Jenny Hislop, Senior Researcher, and I have recently started a study on patient experiences of Atrial Fibrillation (AF). I must admit that, until a few weeks ago, my knowledge of AF was pretty limited (something which my interviewee says is all too widespread). A steep learning curve ensued, including finding out about symptoms, triggers, treatments and associated risks from the condition. In short, AF is a heart condition that causes an irregular and often abnormally fast heart rate. The day before yesterday, Jenny conducted our first interview on patient experiences of AF. I observed, this being the first interview using our topic guide (relevant questions to ask the participant if they do not mention these during their narrative). Yesterday it was my turn. I have conducted a few interviews before, but only ever audio recorded. Now I had to set up the camera equipment, check the lighting, sound, and the position of the participant. I had practised at home so that I felt happy setting up the tripod, adjusting the camera and remembering to attach the microphone. Yet with the participant there I was a little flustered, so keen was I to get everything right. Jenny was observing from the back of the room, which in one sense was very reassuring (I had asked her to step in if the interview seemed to be turning into a total disaster), but on the other, I was aware that a very experienced researcher was listening intently to my first attempt at such an interview!
I needn’t have worried, as the gentleman that I was interviewing was friendly, eloquent and keen to tell me his experiences of AF. I first asked David* to tell me his story of discovering he had AF and deciding what to do about it. In inviting David to tell me his story, he was able to speak freely and include issues which were important to him. I was aware that I should not interrupt David whilst he was delivering his narrative, but nodded regularly and maintained eye contact to reassure him that I was listening and interested in his story. I did make a number of notes on my topic guide with questions and points I wanted to raise with David. On reflection, these would have been better written on a separate piece of paper, as the notes became numerous, cramped and chaotic, and therefore difficult to read! I was also aware of thinking I should not look too frequently at the topic guide, so as not to lead David to think I was not engaged with his story. I think this is unique to a one-to-one situation, and not really comparable with something like taking notes during a lecture. I appreciate that this skill will come with practice, but ‘interview multi-tasking’ is a technique I will need to work on. I may have maintained eye contact to the detriment of focusing on the topic guide. At the end of the interview, Jenny asked a couple of questions that I had missed out.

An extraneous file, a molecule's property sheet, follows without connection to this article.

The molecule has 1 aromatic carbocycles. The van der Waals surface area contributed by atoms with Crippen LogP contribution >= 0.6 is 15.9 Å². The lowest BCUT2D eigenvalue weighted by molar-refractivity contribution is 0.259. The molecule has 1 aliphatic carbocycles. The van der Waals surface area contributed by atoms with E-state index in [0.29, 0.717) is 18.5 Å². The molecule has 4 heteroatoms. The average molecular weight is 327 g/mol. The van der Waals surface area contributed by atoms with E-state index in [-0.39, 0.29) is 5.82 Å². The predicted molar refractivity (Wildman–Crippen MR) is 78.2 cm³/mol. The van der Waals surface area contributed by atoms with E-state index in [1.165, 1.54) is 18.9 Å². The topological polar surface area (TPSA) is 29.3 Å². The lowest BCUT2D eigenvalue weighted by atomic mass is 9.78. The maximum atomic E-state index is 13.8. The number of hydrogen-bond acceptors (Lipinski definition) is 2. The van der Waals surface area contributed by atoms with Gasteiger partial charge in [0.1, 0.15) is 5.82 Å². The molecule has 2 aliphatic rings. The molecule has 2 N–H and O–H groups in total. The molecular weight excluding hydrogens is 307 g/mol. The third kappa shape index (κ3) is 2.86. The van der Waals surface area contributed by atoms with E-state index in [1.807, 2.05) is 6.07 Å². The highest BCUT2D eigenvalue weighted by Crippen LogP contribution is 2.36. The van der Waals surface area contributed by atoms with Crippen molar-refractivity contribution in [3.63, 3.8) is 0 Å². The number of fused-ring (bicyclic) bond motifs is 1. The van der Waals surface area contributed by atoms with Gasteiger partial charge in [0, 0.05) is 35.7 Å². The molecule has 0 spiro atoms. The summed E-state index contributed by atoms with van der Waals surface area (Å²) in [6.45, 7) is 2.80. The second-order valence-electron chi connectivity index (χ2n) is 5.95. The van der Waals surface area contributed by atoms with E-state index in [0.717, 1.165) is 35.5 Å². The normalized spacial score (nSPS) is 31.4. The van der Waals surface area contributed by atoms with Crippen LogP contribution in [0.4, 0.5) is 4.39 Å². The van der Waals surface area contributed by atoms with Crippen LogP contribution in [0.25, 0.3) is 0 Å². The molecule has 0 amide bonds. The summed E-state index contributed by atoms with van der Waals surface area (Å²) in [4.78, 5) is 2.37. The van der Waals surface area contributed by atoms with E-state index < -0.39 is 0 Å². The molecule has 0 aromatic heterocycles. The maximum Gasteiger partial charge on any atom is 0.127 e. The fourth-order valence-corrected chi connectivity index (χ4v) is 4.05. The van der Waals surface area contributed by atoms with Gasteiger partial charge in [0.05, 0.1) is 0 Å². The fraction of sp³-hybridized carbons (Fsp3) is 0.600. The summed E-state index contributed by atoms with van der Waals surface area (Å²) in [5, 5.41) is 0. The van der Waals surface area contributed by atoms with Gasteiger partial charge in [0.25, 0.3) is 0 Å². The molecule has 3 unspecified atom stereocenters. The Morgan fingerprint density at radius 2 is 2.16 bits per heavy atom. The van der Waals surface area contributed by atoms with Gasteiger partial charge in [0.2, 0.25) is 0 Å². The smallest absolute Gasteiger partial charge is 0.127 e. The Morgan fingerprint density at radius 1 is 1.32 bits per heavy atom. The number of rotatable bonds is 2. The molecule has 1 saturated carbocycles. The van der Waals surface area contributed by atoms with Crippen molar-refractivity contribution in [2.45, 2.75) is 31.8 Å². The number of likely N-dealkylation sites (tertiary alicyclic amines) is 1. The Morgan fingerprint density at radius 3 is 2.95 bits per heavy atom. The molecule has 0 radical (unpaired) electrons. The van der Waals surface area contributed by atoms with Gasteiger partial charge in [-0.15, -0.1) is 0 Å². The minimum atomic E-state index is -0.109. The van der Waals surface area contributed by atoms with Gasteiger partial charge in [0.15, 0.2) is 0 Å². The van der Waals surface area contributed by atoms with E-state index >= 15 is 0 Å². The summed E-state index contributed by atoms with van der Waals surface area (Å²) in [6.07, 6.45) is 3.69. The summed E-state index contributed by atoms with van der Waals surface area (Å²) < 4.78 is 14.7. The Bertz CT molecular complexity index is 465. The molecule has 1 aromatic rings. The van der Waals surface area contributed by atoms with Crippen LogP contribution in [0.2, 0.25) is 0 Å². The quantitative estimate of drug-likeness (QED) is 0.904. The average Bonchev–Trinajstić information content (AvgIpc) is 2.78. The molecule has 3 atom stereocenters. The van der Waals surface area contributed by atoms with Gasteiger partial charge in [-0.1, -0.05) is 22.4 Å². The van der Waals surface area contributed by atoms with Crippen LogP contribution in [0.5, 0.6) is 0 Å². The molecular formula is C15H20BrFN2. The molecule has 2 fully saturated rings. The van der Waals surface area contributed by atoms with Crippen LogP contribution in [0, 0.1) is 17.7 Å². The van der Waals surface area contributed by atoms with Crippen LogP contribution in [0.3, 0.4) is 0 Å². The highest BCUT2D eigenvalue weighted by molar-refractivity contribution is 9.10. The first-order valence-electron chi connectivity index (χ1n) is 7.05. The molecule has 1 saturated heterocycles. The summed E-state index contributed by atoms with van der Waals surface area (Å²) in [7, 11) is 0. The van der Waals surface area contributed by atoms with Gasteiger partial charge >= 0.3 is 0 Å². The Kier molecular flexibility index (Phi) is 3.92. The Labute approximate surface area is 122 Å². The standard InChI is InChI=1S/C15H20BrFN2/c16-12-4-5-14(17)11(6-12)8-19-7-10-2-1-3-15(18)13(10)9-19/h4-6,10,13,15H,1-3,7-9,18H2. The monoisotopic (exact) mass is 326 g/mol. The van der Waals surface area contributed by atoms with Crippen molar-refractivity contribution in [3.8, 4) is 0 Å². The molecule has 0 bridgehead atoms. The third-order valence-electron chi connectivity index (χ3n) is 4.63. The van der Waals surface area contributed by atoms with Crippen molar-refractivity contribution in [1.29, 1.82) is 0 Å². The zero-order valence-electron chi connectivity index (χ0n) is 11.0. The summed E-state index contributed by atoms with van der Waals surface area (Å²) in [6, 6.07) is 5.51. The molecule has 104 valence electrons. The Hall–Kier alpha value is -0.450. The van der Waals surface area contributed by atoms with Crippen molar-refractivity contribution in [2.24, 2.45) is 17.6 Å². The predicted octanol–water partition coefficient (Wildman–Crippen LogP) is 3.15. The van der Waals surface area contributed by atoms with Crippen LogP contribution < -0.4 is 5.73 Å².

Back at the office, I uploaded the video and back-up audio recording. Not having had a microphone on myself, I realise that when I asked David questions I was a little quiet on the recording, so will need to project my voice more next time. The interview lasted nearly two hours, and I found it quite tiring – I think due to a combination of anticipation (both nerves and excitement), plus listening intently to what David was saying, and asking appropriate questions accordingly. Yet I thoroughly enjoyed the interview experience. I feel so privileged that David was prepared to share his experiences of AF with me – including details on how it feels to have AF, how it has affected his life, how he negotiated decisions about treatment, and what he thinks should be done about raising the profile of AF. It is crucial to remember that people volunteer to be involved in our research, and are under no obligation to share their thoughts, feelings and experiences. Therefore I feel that a sensitive yet inquisitive approach is required when conducting such interviews. Time now for some multi-tasking practice before my next interview…
• David is not the participant’s real name.